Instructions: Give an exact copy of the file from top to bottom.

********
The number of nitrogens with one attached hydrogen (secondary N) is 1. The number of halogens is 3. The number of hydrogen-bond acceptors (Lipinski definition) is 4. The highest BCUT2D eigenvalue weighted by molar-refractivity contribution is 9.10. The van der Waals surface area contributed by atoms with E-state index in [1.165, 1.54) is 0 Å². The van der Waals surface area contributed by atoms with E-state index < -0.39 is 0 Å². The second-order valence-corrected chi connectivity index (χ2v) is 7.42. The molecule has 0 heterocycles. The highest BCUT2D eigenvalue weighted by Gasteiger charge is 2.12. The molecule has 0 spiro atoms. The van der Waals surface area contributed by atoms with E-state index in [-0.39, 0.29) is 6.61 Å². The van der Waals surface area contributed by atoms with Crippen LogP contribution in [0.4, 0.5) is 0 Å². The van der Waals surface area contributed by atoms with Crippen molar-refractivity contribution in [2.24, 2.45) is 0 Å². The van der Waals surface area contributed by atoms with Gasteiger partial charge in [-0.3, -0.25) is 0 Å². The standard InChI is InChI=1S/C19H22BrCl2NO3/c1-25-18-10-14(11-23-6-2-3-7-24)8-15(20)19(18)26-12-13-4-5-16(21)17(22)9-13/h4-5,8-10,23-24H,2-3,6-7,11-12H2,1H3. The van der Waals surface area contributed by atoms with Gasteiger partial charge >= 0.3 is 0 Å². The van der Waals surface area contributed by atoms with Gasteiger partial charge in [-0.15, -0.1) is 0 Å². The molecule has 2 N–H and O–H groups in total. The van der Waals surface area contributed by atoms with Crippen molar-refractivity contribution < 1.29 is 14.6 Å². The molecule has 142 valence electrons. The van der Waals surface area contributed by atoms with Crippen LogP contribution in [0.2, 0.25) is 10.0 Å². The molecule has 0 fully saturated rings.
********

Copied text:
The number of nitrogens with one attached hydrogen (secondary N) is 1. The number of halogens is 3. The number of hydrogen-bond acceptors (Lipinski definition) is 4. The highest BCUT2D eigenvalue weighted by molar-refractivity contribution is 9.10. The van der Waals surface area contributed by atoms with E-state index in [1.165, 1.54) is 0 Å². The van der Waals surface area contributed by atoms with E-state index < -0.39 is 0 Å². The second-order valence-corrected chi connectivity index (χ2v) is 7.42. The molecule has 0 heterocycles. The highest BCUT2D eigenvalue weighted by Gasteiger charge is 2.12. The molecule has 0 spiro atoms. The van der Waals surface area contributed by atoms with E-state index in [-0.39, 0.29) is 6.61 Å². The van der Waals surface area contributed by atoms with Crippen LogP contribution in [0.4, 0.5) is 0 Å². The van der Waals surface area contributed by atoms with Crippen molar-refractivity contribution in [2.24, 2.45) is 0 Å². The van der Waals surface area contributed by atoms with Gasteiger partial charge in [-0.3, -0.25) is 0 Å². The standard InChI is InChI=1S/C19H22BrCl2NO3/c1-25-18-10-14(11-23-6-2-3-7-24)8-15(20)19(18)26-12-13-4-5-16(21)17(22)9-13/h4-5,8-10,23-24H,2-3,6-7,11-12H2,1H3. The van der Waals surface area contributed by atoms with Gasteiger partial charge >= 0.3 is 0 Å². The van der Waals surface area contributed by atoms with Gasteiger partial charge in [-0.15, -0.1) is 0 Å². The molecule has 2 N–H and O–H groups in total. The van der Waals surface area contributed by atoms with Crippen molar-refractivity contribution < 1.29 is 14.6 Å². The molecule has 142 valence electrons. The van der Waals surface area contributed by atoms with Crippen LogP contribution in [0.2, 0.25) is 10.0 Å². The molecule has 0 fully saturated rings.